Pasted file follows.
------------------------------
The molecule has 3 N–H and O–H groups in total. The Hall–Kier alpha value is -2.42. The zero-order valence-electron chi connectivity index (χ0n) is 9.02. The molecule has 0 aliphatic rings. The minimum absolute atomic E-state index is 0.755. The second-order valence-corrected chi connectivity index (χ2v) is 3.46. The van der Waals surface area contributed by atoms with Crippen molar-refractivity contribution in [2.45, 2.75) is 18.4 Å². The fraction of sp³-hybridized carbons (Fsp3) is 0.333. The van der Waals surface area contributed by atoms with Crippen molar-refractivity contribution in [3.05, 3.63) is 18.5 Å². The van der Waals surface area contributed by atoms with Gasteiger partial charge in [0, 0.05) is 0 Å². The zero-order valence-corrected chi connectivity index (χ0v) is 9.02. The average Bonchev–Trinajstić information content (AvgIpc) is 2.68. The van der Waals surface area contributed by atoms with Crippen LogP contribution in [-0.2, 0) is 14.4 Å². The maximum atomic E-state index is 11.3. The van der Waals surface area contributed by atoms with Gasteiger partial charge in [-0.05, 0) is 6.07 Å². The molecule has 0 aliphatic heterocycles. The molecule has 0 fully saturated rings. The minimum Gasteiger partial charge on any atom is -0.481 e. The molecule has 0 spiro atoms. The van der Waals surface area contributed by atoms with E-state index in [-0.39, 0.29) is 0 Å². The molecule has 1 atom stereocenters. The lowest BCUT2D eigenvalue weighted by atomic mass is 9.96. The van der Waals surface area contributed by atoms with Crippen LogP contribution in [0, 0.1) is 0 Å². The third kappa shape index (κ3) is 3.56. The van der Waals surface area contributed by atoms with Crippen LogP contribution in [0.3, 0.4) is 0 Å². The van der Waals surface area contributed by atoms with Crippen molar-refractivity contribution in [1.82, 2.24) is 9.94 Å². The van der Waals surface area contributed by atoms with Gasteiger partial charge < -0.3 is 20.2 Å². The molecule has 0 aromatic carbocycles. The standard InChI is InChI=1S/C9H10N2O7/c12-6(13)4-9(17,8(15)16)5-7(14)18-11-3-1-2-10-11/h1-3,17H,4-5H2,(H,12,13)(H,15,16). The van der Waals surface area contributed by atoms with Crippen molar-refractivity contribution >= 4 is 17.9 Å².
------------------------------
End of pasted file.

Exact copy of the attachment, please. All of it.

The molecule has 3 N–H and O–H groups in total. The Hall–Kier alpha value is -2.42. The zero-order valence-electron chi connectivity index (χ0n) is 9.02. The molecule has 0 aliphatic rings. The minimum absolute atomic E-state index is 0.755. The second-order valence-corrected chi connectivity index (χ2v) is 3.46. The van der Waals surface area contributed by atoms with Crippen molar-refractivity contribution in [2.45, 2.75) is 18.4 Å². The fraction of sp³-hybridized carbons (Fsp3) is 0.333. The van der Waals surface area contributed by atoms with Crippen molar-refractivity contribution in [3.05, 3.63) is 18.5 Å². The van der Waals surface area contributed by atoms with Gasteiger partial charge in [0, 0.05) is 0 Å². The zero-order valence-corrected chi connectivity index (χ0v) is 9.02. The average Bonchev–Trinajstić information content (AvgIpc) is 2.68. The van der Waals surface area contributed by atoms with Crippen LogP contribution in [-0.2, 0) is 14.4 Å². The maximum atomic E-state index is 11.3. The van der Waals surface area contributed by atoms with Gasteiger partial charge in [-0.05, 0) is 6.07 Å². The molecule has 0 aliphatic heterocycles. The molecule has 0 fully saturated rings. The minimum Gasteiger partial charge on any atom is -0.481 e. The molecule has 0 spiro atoms. The van der Waals surface area contributed by atoms with E-state index in [-0.39, 0.29) is 0 Å². The molecule has 1 atom stereocenters. The lowest BCUT2D eigenvalue weighted by atomic mass is 9.96. The van der Waals surface area contributed by atoms with Crippen LogP contribution in [0, 0.1) is 0 Å². The third kappa shape index (κ3) is 3.56. The van der Waals surface area contributed by atoms with Crippen LogP contribution in [0.3, 0.4) is 0 Å². The van der Waals surface area contributed by atoms with Crippen molar-refractivity contribution in [1.82, 2.24) is 9.94 Å². The van der Waals surface area contributed by atoms with Gasteiger partial charge < -0.3 is 20.2 Å². The molecule has 0 aromatic carbocycles. The standard InChI is InChI=1S/C9H10N2O7/c12-6(13)4-9(17,8(15)16)5-7(14)18-11-3-1-2-10-11/h1-3,17H,4-5H2,(H,12,13)(H,15,16). The van der Waals surface area contributed by atoms with Crippen molar-refractivity contribution >= 4 is 17.9 Å².